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Nine men, including an Evangelical pastor, massacred in a remote part of western Brazil were knifed and shot to death, police said yesterday after releasing the bodies for burial, according to the Malay Mail Online:

No arrests were announced in the slayings which took place Thursday (April 20) in a hard-to-access settlement in Mato Grosso state. A human rights group said the killings were part of a pattern of brutal pressure from rich landowners to displace small-scale farmers from lucrative territories.

The state’s security service said in a statement yesterday that the victims, all men, ranged in age from 23 to 57.

They were reported to be inhabitants of Gleba Taquarucu do Norte, which is near the border with Bolivia and only reachable on foot or by boat, with no cellphone coverage. One was a pastor from the popular Assembly of God church, police said.

“Preliminary information is that the victims showed signs of stabbings and gunshots,” the police statement said.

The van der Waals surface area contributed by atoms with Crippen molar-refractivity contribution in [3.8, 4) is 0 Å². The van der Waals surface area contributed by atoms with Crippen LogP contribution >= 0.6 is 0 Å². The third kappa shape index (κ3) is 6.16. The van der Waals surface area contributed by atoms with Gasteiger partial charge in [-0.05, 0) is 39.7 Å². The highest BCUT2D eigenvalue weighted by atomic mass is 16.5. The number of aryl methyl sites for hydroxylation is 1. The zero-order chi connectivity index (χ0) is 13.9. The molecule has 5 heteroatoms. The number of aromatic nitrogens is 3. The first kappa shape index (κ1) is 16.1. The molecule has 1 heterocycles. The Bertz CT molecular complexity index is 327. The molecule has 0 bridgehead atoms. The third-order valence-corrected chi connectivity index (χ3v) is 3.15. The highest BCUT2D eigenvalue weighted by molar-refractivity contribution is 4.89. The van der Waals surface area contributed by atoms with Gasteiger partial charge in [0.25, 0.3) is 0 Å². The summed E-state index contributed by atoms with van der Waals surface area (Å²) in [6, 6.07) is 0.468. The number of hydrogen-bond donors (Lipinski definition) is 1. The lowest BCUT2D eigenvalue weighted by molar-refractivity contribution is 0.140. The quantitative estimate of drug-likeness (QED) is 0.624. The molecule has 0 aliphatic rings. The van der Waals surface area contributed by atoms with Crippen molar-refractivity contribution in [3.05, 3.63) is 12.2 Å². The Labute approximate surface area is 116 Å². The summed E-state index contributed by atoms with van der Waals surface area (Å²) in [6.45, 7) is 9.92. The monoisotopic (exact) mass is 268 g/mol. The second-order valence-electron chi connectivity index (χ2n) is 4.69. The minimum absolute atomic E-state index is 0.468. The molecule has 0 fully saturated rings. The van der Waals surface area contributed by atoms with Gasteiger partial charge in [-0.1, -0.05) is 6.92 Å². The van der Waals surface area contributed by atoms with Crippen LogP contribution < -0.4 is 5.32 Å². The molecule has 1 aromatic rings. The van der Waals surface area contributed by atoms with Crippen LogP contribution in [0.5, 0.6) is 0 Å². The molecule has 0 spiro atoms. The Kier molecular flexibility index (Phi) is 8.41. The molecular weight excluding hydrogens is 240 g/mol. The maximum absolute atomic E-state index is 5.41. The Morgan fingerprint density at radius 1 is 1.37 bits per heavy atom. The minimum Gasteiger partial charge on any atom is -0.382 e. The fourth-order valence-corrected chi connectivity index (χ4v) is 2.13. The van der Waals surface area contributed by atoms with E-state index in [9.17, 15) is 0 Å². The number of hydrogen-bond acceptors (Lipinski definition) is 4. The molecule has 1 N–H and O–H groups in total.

CBN radio and other Brazilian media reported that some of the dead had been found decapitated, while Globo news site said there were signs of torture and that some victims had been tied up. Contacted by AFP, a police spokeswoman would not confirm or deny this.

Earlier, police described the raid as the work of “hooded attackers.” Globo reported that the victims had been starting to work on unauthorized plots of land and that they were killed inside the huts they’d erected at the site.

The Landless Rural Workers Movement (MST) reported another murder in the struggle for land on April 23. This time it was in the Settlement Liberdade, municipality of Periquito. Around 8 pm, comrade Silvino Nunes Gouveia, 51, a regional leader of the MST, was brutally murdered with 10 shots.

According to Malay Mail Online, the Pastoral Land Commission described a network of armed gangs employed by ranchers using “terror to get the small producers to leave the area.”

“Gleba has been subjected to conflicts and violence for more than 10 years. Other murders and attacks have already taken place there,” the commission said.

According to the CPT’s latest annual report, 61 people were killed in land conflicts in Brazil last year, the highest number since 2003.